natural ones. See Sura lviii. 2, p. 451.
3 The Mohadjers�those who had emigrated with Muhammad from Mecca. This verse
abrogates Sura [xcv.] viii. 73.
4 How they have discharged their prophetic functions.
5 Verses 9-33 have reference to the events of the year Hej. 5, towards the
close. See next note. His. 688; Waq. 4 f.
6 In the engagement which took place under the walls of Medina, some of the
enemy were posted on a height to the east of the city, others in a valley on
the west. The besiegers were 12,000, the Muslims 3,000 strong, when a violent
storm, which upset the tents, put out the camp fires, and blinded the eyes of
the confederates with sand, turned the scale of victory against them.
Muhammad ascribes the storm to angelic agency.
7 That is, with infidelity.
8 The ancient name of El-Medina.
9 In the trenches which had been dug around the city by the advice of Salmân,
10 They would speedily have quitted the city to attack the faithful in the
11 That is, raise the siege.
12 That is, that through trials we should attain to Paradise, v. 29.
13 After the siege of Medina had been raised, Muhammad made a successful
expedition against the Jews of Koreidha, for their treason and violation of
14 Muhammad's wives having caused him much annoyance by demands of rich
dresses, etc., he gave them the choice of continuing with him as before, or
of divorce. They chose the former. See Abulfeda's Hist. Moh. p. 77, and
Gagnier's Vie de Moh. i. 4, chap. ii.
15 That is, Idolatry. Acts xvii. 30. Freytag (Einl. p. 453) thinks that
previous to Islam, the Arabian women went in public unveiled.
16 The pronoun is in the pl. masc., whereas the pl. fem. is used in the
previous part of the verse. The partisans of Ali quote this passage to prove
the intimate union of Ali and his posterity with the Prophet.
17 That is, to Zaid. The favour of God to Zaid consisted in having caused him
to become a Muslim: the favour of Muhammad in adopting him as his son. Zaid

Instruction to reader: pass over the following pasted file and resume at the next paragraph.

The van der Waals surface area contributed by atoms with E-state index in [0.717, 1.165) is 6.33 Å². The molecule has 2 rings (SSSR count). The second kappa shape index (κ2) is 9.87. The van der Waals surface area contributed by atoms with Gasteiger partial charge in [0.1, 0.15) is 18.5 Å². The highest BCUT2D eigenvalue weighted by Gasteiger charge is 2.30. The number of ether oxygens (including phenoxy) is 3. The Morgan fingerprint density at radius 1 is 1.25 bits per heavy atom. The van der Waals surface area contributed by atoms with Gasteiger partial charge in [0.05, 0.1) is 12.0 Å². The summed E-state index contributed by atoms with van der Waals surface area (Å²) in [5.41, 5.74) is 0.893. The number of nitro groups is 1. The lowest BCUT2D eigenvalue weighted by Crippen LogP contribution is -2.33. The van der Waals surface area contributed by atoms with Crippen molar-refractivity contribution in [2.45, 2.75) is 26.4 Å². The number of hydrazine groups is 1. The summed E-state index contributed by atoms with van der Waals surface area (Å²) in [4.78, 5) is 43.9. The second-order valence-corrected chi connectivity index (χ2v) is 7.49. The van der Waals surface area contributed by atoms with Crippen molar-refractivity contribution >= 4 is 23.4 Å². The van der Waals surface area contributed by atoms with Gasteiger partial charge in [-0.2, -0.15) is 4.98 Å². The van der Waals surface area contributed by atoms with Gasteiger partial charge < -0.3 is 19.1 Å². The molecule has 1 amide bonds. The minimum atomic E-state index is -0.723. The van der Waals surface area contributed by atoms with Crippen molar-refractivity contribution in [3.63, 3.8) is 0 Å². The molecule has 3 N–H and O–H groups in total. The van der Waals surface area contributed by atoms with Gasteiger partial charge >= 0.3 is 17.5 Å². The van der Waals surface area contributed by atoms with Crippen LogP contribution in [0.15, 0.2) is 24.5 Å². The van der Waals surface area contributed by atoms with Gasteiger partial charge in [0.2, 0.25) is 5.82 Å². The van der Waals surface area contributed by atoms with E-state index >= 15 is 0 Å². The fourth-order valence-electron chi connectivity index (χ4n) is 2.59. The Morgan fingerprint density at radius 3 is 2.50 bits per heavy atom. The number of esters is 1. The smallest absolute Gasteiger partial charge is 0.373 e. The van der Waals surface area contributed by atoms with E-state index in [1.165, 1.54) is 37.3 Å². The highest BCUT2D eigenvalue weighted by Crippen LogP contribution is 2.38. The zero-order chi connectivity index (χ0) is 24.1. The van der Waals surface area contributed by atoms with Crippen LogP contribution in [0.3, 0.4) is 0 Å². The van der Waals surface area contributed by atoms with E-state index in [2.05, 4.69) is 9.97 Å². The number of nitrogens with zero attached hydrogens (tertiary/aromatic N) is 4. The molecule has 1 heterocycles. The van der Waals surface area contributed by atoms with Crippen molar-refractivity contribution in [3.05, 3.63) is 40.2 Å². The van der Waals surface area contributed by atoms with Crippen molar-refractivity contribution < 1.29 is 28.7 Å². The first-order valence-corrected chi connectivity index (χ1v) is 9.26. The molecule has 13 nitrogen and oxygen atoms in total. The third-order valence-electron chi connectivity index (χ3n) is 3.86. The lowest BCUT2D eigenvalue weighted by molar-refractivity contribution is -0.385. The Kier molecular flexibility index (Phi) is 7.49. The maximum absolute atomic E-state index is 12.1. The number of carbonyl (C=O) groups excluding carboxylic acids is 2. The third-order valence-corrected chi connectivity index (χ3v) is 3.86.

and Abu Lahab (Sura cxi. p. 29) are the only contemporaries of Muhammad
mentioned by name in the Koran.
18 Thy plan to obtain Zeinab, or Zenobia, Zaid's wife, as thy wife.
19 Lit, who brought the messages of God.
20 If thou makest use of the special prerogative (conferred in verse 49).
21 He had nine wives at this period, beside slaves. The number of wives
allowed to the faithful is four. See note, p. 411. 22 The first slave whom
Muhammad took to wife was Raihana, at the conquest of the Banu Koreidha. His.
693. Weil, 170.
23 Verses 53-55 refer to the conduct of the guests at Muhammad's house after
his marriage with Zeinab. Albuhari passim. Muslim i. 824 ff. Wah. Comp.
Caussir, iii. 151.
24 Ullmann, p. 263, quotes a similar precept from the Talmud, "Do all that
the master of the house biddeth, but wait not to be asked to depart."
25 This verse cannot be of later date than Hej. 8, when Muhammad's daughter
Omm Kulthum died. leaving only Fatima.
26 This may refer to the charge of adultery said by the Rabbins to have been
brought by Korah against Moses. Comp. Tr. Sanhedrin, fol. 110a. and Numbers
xii. 1. The verse is said to have been revealed on account of aspersions
thrown on Muhammad for unfairly dividing spoils, whereupon he said, "God be